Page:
What I really want for Christmas

Lately, I’ve been caught up in the whole commercialized Christmas, which has been a big change for me. It’s been a few years since I’ve actually felt like celebrating the holiday. It all started four years ago when my Dad passed. Since then, I’d been unable to get out of my Grinch-like funk.
The first year he was gone, the Christmas tree I had was taken down before December 25 even arrived. I felt so guilty celebrating when my Dad would never see another Christmas again. 
The following year, I convinced myself I didn’t need a tree and the year after that, I only put one up because my ex and I were hosting my family for dinner and my sister insisted we have a tree.
This year I allowed myself to get caught up in the magic I once believed actually existed around Christmas – the lights, the big, beautiful tree, the ornaments, the presents, the Christmas outings – I even caught myself singing that hideously addictive yet horribly annoying All I want for Christmas song. Thanks Mariah.

For the first time in a long time, it almost felt like it had growing up. Magical. Perfect.

Then today when I heard Joe Cocker died, all of the Christmas excitement and joy I felt immediately dissipated and I missed my Dad. A lot.
The grief I’d managed to bury for so long came back like a tsunami and I was completely overwhelmed, so much so that I actually felt like a beach ball had inflated in my throat and for a few moments, I couldn’t catch my breath. Tears spilled down my cheeks and I felt as though I were literally drowning.
My Dad always told me how when I was a baby and couldn’t sleep, he’d play ‘our’ song, sing it softly to me and rock me back to sleep. “Worked like a charm every time, babes.” I can almost hear him saying it.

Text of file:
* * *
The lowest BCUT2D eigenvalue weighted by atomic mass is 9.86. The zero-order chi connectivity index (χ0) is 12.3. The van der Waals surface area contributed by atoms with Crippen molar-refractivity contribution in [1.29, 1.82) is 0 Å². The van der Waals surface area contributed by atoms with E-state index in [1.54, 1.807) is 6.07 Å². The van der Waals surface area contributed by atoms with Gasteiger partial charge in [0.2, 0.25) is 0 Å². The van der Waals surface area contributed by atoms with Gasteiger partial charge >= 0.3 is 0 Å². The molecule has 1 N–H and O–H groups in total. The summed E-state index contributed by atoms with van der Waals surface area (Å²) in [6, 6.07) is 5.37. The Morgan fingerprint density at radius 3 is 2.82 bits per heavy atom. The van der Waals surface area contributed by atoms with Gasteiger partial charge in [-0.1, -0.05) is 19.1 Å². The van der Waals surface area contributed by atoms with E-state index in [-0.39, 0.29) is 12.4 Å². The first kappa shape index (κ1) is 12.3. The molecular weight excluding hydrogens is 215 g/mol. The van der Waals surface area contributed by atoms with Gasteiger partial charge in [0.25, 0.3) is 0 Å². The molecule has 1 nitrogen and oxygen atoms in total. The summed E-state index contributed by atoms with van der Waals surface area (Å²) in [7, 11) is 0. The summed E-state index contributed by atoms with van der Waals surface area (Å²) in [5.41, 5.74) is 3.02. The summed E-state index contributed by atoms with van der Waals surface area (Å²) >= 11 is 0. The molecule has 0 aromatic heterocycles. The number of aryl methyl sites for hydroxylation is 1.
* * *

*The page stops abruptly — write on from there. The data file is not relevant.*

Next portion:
My handsome Dad as a young police cadet at Christmas.

Even up until he passed when I was 24, he’d occasionally call me and leave me a voicemail when he’d heard ‘you are so beautiful’ on the radio. His voice would be cracking without fail every time, as though he had just relived a precious memory. I suppose in many ways, he had.

I’ve not listened to the song for years – I just couldn’t. By the time the first few piano notes were played, I’d be hysterical, frantically trying to catch my breath and all the while wishing my Dad were singing it to me. I know he never will again.
Foolishly, I looked the song up on YouTube after I read the news, which only made me more emotional. The song still had the same effect – it made me sad (read: I bawled my frickin’ eyes out) – I just miss my Dad terribly.

The Christmas joy I finally found has been weighted down by the fact that I know the one thing I want more than anything, I will never again have – time with my Dad.
That’s not to say I’m not grateful or appreciative for what’s to come this Christmas – I’m in a great relationship, I’m living in a city I’ve always dreamed of being in and I’m on the ice again. I have my health, I have my family, I have my friends. But all of that does little to comfort me today.  

It’s been four years yet it feels like yesterday in many ways – the idiotic move of playing that song reaffirmed to me I’m far from “over” losing him.
While I’d give anything and everything under my tree to have just a few more moments with him, I know he’d be upset with me for not appreciating what I do have, even if he can’t physically be here to share it with me.
So, I’ll try my best to think positively, be grateful and take comfort in the memories we did have – they’re more valuable to me than anything on my wish list. 

And, if I need to cry, I’ll give myself permission to. It’s not all bad, I suppose – my cheeks get a little rosy after a good sob fest and who couldn’t use a little extra colour this gloomy time of year?
How do you cope with grief during the holidays?


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